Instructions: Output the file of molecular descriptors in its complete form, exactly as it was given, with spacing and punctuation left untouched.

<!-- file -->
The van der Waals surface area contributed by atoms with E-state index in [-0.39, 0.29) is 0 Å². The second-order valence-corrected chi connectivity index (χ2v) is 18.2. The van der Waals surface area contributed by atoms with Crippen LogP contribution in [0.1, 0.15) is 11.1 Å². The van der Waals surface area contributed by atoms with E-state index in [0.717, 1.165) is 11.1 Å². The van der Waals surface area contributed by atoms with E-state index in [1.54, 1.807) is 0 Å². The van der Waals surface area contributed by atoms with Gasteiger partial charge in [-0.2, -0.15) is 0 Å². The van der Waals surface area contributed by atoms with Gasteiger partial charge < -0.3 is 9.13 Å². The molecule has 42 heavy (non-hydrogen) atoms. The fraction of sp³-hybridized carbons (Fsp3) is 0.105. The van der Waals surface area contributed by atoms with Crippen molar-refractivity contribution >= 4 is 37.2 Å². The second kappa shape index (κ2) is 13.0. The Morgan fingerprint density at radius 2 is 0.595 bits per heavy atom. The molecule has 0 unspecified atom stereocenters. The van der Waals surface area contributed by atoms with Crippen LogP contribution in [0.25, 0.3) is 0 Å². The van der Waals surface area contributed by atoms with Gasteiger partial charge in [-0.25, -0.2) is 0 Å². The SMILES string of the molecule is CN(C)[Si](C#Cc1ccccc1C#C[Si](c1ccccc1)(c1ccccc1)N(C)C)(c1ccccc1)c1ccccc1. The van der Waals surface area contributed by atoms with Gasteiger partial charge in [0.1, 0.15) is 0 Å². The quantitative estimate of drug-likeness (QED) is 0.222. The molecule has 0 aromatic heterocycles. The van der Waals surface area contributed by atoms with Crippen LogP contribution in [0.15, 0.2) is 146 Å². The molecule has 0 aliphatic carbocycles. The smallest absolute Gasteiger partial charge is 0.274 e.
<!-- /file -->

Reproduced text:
The van der Waals surface area contributed by atoms with E-state index in [-0.39, 0.29) is 0 Å². The second-order valence-corrected chi connectivity index (χ2v) is 18.2. The van der Waals surface area contributed by atoms with Crippen LogP contribution in [0.1, 0.15) is 11.1 Å². The van der Waals surface area contributed by atoms with E-state index in [0.717, 1.165) is 11.1 Å². The van der Waals surface area contributed by atoms with E-state index in [1.54, 1.807) is 0 Å². The van der Waals surface area contributed by atoms with Gasteiger partial charge in [-0.2, -0.15) is 0 Å². The van der Waals surface area contributed by atoms with Gasteiger partial charge < -0.3 is 9.13 Å². The molecule has 42 heavy (non-hydrogen) atoms. The fraction of sp³-hybridized carbons (Fsp3) is 0.105. The van der Waals surface area contributed by atoms with Crippen molar-refractivity contribution >= 4 is 37.2 Å². The second kappa shape index (κ2) is 13.0. The Morgan fingerprint density at radius 2 is 0.595 bits per heavy atom. The molecule has 0 unspecified atom stereocenters. The van der Waals surface area contributed by atoms with Crippen LogP contribution in [0.25, 0.3) is 0 Å². The van der Waals surface area contributed by atoms with Gasteiger partial charge in [-0.25, -0.2) is 0 Å². The SMILES string of the molecule is CN(C)[Si](C#Cc1ccccc1C#C[Si](c1ccccc1)(c1ccccc1)N(C)C)(c1ccccc1)c1ccccc1. The van der Waals surface area contributed by atoms with Gasteiger partial charge in [0.1, 0.15) is 0 Å². The quantitative estimate of drug-likeness (QED) is 0.222. The molecule has 0 aromatic heterocycles. The van der Waals surface area contributed by atoms with Crippen LogP contribution in [0.15, 0.2) is 146 Å². The molecule has 0 aliphatic carbocycles. The smallest absolute Gasteiger partial charge is 0.274 e.